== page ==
Cst. Lindsey Donovan (left) of the RCMP Internet Child Exploitation Unit is seen here listening to SAERC vice-principal Rob Allan during a discussion regarding on-line child safety. The discussion took place on November 30 at the SAERC auditorium.

PORT HAWKESBURY: An important talk regarding children’s on-line safety took place last Thursday night at the SAERC auditorium.

“I know of over 800 people right now who have child pornography on their computer in Nova Scotia,” said RMCP Cst. Lindsey Donovan of the Internet Child Exploitation Unit. “With that, we take calls from people outside of Nova Scotia and internationally. It’s non-stop all the time.”

Donovan led a conversation about his work, fielding questions from teachers, the public, and the media. The presentation was a collaborative initiative by SAERC, the Nova Scotia Community College, and the Strait Area Interagency for the Prevention of Family and Sexualized Violence.

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A similar discussion was held at the NSCC Strait Area Campus earlier that day.

The discussion both times around focused on child sexual exploitation in Nova Scotia, the legislation in Canada surrounding these crimes, the various crimes themselves, and the RCMP’s role in combating these infractions.

Donovan started the discussion by defining child pornography. He also spoke of how intimate images can sometimes overlap with child porn, and how social media sites can be used to lure young people to pedophiles.

Child pornography is a depiction of someone under the age of 18 either nude or engaged in a sexual act. The dominant characteristic is that the image is sexual in nature. Material can also qualify as child pornography if it shows adults who are depicted as under 18. Such material can be photos, drawings, stories, or fall under other categories.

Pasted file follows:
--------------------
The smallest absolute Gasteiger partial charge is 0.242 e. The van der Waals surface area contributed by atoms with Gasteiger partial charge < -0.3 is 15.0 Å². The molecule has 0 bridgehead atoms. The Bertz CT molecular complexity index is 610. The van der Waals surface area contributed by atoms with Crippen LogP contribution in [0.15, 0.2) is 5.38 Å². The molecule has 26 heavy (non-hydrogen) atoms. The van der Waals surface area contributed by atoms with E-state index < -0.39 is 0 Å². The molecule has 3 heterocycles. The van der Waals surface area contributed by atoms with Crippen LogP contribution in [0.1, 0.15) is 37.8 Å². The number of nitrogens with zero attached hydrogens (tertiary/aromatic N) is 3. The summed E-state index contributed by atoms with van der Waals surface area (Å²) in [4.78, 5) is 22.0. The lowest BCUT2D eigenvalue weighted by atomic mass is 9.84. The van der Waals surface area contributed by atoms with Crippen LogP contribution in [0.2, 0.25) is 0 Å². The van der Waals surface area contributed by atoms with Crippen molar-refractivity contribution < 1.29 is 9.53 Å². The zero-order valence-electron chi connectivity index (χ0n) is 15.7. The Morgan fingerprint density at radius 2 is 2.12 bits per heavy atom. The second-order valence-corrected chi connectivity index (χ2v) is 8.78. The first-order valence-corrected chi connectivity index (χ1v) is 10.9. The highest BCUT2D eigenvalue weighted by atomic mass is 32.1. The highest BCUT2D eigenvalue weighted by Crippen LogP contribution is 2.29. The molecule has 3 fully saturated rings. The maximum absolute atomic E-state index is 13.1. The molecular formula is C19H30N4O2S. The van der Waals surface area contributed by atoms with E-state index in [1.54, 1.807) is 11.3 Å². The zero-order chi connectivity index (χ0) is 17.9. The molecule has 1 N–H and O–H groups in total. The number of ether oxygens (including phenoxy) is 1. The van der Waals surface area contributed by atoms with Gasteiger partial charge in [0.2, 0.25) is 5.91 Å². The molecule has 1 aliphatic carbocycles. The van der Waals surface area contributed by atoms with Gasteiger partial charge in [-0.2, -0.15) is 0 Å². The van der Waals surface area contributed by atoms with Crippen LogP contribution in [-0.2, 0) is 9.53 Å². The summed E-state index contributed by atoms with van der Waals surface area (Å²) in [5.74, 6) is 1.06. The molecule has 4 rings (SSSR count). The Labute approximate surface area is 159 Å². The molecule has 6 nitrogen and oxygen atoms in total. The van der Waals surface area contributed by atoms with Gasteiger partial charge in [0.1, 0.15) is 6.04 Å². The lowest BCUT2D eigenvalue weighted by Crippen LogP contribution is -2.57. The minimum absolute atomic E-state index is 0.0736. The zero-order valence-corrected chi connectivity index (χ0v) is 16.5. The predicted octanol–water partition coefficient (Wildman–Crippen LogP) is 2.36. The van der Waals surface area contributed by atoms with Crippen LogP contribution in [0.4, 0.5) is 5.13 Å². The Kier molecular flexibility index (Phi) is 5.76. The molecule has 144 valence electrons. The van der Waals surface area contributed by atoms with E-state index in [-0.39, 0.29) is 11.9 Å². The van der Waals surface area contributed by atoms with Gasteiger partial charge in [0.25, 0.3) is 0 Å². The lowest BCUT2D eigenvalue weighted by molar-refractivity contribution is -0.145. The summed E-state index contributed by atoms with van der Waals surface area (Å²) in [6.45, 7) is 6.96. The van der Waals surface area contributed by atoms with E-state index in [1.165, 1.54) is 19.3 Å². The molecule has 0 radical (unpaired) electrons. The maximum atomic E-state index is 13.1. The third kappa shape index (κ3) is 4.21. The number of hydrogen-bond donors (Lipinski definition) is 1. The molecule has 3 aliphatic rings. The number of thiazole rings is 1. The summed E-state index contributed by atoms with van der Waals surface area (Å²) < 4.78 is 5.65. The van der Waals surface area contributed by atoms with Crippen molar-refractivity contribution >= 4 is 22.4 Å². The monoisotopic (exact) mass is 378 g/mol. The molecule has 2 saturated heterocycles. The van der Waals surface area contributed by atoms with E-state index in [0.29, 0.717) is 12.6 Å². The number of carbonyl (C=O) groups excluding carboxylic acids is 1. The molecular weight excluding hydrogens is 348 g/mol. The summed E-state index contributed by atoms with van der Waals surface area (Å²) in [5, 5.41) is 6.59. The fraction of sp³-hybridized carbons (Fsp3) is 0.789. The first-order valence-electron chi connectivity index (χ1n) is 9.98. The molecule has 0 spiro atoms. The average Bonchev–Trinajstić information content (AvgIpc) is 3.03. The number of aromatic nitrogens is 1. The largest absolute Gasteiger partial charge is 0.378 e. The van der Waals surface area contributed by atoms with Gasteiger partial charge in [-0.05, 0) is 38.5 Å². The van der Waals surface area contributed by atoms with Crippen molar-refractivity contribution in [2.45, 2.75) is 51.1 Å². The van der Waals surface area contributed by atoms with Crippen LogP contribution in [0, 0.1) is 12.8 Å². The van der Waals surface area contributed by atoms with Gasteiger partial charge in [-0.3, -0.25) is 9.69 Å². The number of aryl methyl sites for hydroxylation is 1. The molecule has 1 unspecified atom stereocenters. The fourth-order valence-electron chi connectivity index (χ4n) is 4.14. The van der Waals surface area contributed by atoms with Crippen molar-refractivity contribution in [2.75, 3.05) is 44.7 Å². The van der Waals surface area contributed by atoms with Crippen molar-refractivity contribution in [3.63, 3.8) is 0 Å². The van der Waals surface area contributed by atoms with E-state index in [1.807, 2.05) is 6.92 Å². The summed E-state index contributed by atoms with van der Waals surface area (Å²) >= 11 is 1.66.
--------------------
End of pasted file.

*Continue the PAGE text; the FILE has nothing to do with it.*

“If you had a picture of Bart and Lisa Simpson having sexual intercourse, that would be child pornography,” Donovan said.

Possession of one such image in Canada is 90 days in jail. Sentencing for related offenses, like luring children or distributing child porn, are far steeper.

“Always inquire about what your child is doing on-line,” Donovan said. “If your kid’s been on the computer for two hours, they should have to account for the time. If they say they were watching YouTube videos for two hours, be aware that’s an awful lot of YouTube videos. Just make them accountable, and don’t let them tell you just what you want to hear.

“If you don’t, you’ll be none the wiser until the police come knocking on your door or you hear ‘mom, I screwed up.’”

On-line predators can be found on virtually all social media sites and related apps. Indeed, the Canadian-based instant messaging mobile app called KIK Messenger did a search for images of child porn two years ago, and the result was over 10,000 images being flagged.

Donovan noted KIK is not necessarily a bad app. He named that app as representative of the problem all social media outlets face.

Nonetheless, there are people in cyberspace with whom parents certainly don’t want their kids interacting. Sending one sexual image on-line, Donovan said, is one too many. Often times, one image can be used to blackmail additional images from children.

“Most children commit offenses by taking photos of themselves when they’re supposed to be in bed,” he said, saying that parents would be well advised to keep internet-capable devices out of their kids’ bedrooms.

“If they can’t do their on-line work at the kitchen table, they shouldn’t do it anywhere else.”

Though it may not entirely fix the problem, one means of making sure kids remain safe on-line is a piece of computer hardware called Circle with Disney. The devise retails for $129.99 on Amazon.ca, and it allows parents to filter content and limit screen time as well as set a bedtime for every device in the home.